Apple earned Twitter and Facebook support through the efforts of the social media networks to take part of a supporting security claim while Microsoft will soon follow. The confirmation was made by Brad Smith, Microsoft’s general counsel, during a meeting with the house judiciary committee on Feb 25, Thursday.
The tech firms are joining together to support Apple regardless of the efforts made by a senior government officer earlier this year. An industry representative said that they are united and currently doing something taht will become a combined submission to the court.
Apple, in its 36-page legal answer, maintained that the unprecedented request by the FBI is a violation of freedom of speech, as it demands for access to the phone of the suspect of the San Bernardino attack. The legal response was a formal rebuttal to an order issued by the federal court that will write and design software, which could help the investigators unlock the suspect’s phone.
The iPhone maker’s lawyers argued that the government is looking for a dangerous tool. The Americans and the US Congress have withheld the power to compel firms such as Apple Inc. to compromise the privacy and basic security interests of individuals around the world, The Guardian reported.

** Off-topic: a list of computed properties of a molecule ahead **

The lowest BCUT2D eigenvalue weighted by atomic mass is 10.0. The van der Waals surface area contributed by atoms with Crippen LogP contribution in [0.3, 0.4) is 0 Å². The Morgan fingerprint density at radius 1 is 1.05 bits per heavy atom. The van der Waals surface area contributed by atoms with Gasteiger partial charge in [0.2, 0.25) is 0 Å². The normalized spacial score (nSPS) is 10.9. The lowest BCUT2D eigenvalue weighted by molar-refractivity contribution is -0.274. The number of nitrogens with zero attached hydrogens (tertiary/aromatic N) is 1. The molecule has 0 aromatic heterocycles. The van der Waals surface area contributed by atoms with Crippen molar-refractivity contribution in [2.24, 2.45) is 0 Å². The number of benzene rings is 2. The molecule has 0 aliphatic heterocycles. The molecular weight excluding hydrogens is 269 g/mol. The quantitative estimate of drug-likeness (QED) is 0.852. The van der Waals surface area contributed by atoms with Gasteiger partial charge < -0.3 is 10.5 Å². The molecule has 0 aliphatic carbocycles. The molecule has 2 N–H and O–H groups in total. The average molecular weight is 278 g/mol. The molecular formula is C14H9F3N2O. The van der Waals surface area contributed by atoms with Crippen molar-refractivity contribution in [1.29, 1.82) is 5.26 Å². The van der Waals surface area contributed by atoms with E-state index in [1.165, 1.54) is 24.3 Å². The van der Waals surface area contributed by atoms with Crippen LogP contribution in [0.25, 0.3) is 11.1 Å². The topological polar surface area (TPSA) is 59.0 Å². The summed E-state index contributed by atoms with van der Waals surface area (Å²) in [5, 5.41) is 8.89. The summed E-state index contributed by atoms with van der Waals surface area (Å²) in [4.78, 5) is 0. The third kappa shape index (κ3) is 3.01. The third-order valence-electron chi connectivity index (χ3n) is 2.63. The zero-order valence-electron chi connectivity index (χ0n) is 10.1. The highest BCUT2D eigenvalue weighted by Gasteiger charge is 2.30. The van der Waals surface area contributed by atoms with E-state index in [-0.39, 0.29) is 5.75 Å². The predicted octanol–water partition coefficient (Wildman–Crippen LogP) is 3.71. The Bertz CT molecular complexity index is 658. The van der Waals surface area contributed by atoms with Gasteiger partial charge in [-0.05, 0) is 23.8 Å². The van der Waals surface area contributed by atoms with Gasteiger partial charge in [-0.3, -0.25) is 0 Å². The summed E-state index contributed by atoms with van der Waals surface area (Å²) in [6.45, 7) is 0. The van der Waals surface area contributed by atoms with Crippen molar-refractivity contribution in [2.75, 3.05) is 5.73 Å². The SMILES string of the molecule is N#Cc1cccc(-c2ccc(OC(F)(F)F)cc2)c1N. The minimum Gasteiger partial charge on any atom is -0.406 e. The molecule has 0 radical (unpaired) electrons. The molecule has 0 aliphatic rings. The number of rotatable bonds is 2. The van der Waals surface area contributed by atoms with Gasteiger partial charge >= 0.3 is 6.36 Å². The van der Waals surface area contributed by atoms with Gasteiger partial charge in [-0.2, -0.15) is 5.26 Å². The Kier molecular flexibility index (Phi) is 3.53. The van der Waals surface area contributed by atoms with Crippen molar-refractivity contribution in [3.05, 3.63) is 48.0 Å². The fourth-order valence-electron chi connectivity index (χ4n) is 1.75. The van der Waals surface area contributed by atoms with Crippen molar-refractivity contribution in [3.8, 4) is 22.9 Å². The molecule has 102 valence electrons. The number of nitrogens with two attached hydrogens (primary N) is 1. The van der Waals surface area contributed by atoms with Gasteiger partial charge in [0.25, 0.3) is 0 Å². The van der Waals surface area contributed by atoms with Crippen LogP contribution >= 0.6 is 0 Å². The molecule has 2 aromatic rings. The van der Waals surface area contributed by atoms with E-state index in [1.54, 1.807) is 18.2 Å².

Apple’s legal team headed by Theodore Olled, a former solicitor general during the Bush’s administration, referred to the government as not just an indifferent entity to users’ privacy issues, but also a group of people who are putting the customer’s digital lives at risk. Their request to open the San Bernardino attack suspect’s iPhone device implyies that the government is somehow planning a cyber attack on several Apple users.
Apple showed its continued support to the efforts of the US to fight terrorism acts as evidenced in its history of cooperation with some legally authentic government requests for data. However, the recent legal brief strongly emphasizes that the company will not comply with an order that places constitutional rights in jeopardy, Reuters reported.